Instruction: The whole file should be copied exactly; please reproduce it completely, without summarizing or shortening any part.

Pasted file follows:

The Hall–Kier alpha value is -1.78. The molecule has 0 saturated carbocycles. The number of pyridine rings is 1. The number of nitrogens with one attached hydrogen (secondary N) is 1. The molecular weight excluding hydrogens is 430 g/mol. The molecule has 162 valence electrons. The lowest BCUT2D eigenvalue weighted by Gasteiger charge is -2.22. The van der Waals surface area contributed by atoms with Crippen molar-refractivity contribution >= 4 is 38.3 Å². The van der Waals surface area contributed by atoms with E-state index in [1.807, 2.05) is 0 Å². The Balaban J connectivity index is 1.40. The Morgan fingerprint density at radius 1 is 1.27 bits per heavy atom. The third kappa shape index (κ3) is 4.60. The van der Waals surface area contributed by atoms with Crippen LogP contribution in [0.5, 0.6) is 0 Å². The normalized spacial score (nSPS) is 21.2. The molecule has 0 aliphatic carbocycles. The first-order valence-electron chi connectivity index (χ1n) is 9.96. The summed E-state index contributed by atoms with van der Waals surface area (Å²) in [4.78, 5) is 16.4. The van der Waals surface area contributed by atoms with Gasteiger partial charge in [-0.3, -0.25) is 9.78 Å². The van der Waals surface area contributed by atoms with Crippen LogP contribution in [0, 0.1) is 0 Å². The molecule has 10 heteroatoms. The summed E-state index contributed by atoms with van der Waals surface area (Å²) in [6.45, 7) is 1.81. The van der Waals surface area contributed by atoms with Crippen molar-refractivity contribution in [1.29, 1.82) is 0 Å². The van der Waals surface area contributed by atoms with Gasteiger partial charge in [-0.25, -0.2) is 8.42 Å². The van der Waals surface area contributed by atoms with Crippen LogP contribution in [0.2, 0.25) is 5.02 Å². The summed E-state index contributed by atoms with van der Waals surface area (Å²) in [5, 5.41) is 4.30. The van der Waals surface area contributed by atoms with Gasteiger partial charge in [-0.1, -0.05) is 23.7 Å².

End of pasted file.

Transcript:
The Hall–Kier alpha value is -1.78. The molecule has 0 saturated carbocycles. The number of pyridine rings is 1. The number of nitrogens with one attached hydrogen (secondary N) is 1. The molecular weight excluding hydrogens is 430 g/mol. The molecule has 162 valence electrons. The lowest BCUT2D eigenvalue weighted by Gasteiger charge is -2.22. The van der Waals surface area contributed by atoms with Crippen molar-refractivity contribution >= 4 is 38.3 Å². The van der Waals surface area contributed by atoms with E-state index in [1.807, 2.05) is 0 Å². The Balaban J connectivity index is 1.40. The Morgan fingerprint density at radius 1 is 1.27 bits per heavy atom. The third kappa shape index (κ3) is 4.60. The van der Waals surface area contributed by atoms with Crippen LogP contribution in [0.5, 0.6) is 0 Å². The normalized spacial score (nSPS) is 21.2. The molecule has 0 aliphatic carbocycles. The first-order valence-electron chi connectivity index (χ1n) is 9.96. The summed E-state index contributed by atoms with van der Waals surface area (Å²) in [4.78, 5) is 16.4. The van der Waals surface area contributed by atoms with Gasteiger partial charge in [-0.3, -0.25) is 9.78 Å². The van der Waals surface area contributed by atoms with Crippen LogP contribution in [0, 0.1) is 0 Å². The molecule has 10 heteroatoms. The summed E-state index contributed by atoms with van der Waals surface area (Å²) in [6.45, 7) is 1.81. The van der Waals surface area contributed by atoms with Crippen molar-refractivity contribution in [1.29, 1.82) is 0 Å². The van der Waals surface area contributed by atoms with Gasteiger partial charge in [-0.25, -0.2) is 8.42 Å². The van der Waals surface area contributed by atoms with Crippen LogP contribution in [0.2, 0.25) is 5.02 Å². The summed E-state index contributed by atoms with van der Waals surface area (Å²) in [5, 5.41) is 4.30. The van der Waals surface area contributed by atoms with Gasteiger partial charge in [-0.1, -0.05) is 23.7 Å².